LANSING —Arts in Education Week is Sept. 9-15 this year, highlighting the importance of the arts and music in education and for children. To protect existing programs and mandate the creation of these programs where they do not exist, last year state Rep. Erika Geiss (D-Taylor) and state Sen. Curtis Hertel (D-East Lansing) introduced House Bill 4349 and Senate Bill 198, respectively, which would require elementary schools to have visual arts and music programs. The arts, which play an essential role in fostering creativity and innovative thinking, are becoming more absent in children’s formative education.
“I benefited from the arts in school, having played the violin for over 40 years in addition to teaching art and architectural history on the collegiate level — all of which started because of my exposure to arts as a child,” Rep. Geiss said. “We have so much clear evidence about the significant, positive impacts made on children’s emotional and intellectual development when art and music classes are a part of their curriculum, so it is unfortunate that continuous underfunding of our public schools has deprived so many kids of that opportunity.”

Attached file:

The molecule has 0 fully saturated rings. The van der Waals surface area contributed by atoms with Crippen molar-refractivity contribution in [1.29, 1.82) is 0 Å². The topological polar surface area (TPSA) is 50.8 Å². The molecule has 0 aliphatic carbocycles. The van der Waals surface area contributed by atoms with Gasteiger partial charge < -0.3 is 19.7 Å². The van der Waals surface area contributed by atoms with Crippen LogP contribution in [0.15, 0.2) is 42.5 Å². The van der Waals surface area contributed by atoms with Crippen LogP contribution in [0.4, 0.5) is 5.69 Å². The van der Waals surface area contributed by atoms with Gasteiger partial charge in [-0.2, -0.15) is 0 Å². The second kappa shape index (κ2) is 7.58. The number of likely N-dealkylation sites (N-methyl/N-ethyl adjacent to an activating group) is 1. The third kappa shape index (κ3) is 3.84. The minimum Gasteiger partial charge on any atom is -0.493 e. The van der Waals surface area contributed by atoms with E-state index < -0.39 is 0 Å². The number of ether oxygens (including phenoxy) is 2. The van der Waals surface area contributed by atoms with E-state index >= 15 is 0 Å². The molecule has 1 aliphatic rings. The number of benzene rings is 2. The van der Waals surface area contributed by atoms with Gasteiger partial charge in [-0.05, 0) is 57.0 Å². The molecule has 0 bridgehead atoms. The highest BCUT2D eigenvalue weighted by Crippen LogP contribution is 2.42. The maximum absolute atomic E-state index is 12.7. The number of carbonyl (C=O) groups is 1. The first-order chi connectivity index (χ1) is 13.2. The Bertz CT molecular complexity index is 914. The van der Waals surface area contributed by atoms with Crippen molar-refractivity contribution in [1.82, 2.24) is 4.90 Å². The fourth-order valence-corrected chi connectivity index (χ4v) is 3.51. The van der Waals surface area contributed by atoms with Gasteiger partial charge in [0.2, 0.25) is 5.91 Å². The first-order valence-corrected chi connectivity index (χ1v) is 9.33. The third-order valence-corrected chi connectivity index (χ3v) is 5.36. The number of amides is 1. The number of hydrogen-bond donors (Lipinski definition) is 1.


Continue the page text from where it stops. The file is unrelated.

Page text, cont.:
A report by Americans for the Arts shows that students whose education has been enriched by the arts and music perform better in school and on the SAT. Students who took four years of arts and music average nearly one hundred more points on the SAT than those who took one semester or less. Despite 72 percent of employers ranking creativity as one of the most highly-sought qualities in a potential employee, classes that foster the skill are often not a part of or required by the curriculum.
“Our legislation is a first and critical step to ensuring the today’s and tomorrow’s children have the opportunity to better themselves through artistic expression and education and cultivate the skills and qualities they need to succeed,” said Sen. Hertel. “I have three children who have benefited from music programs in East Lansing schools, and those same opportunities should be available for all of Michigan’s children.”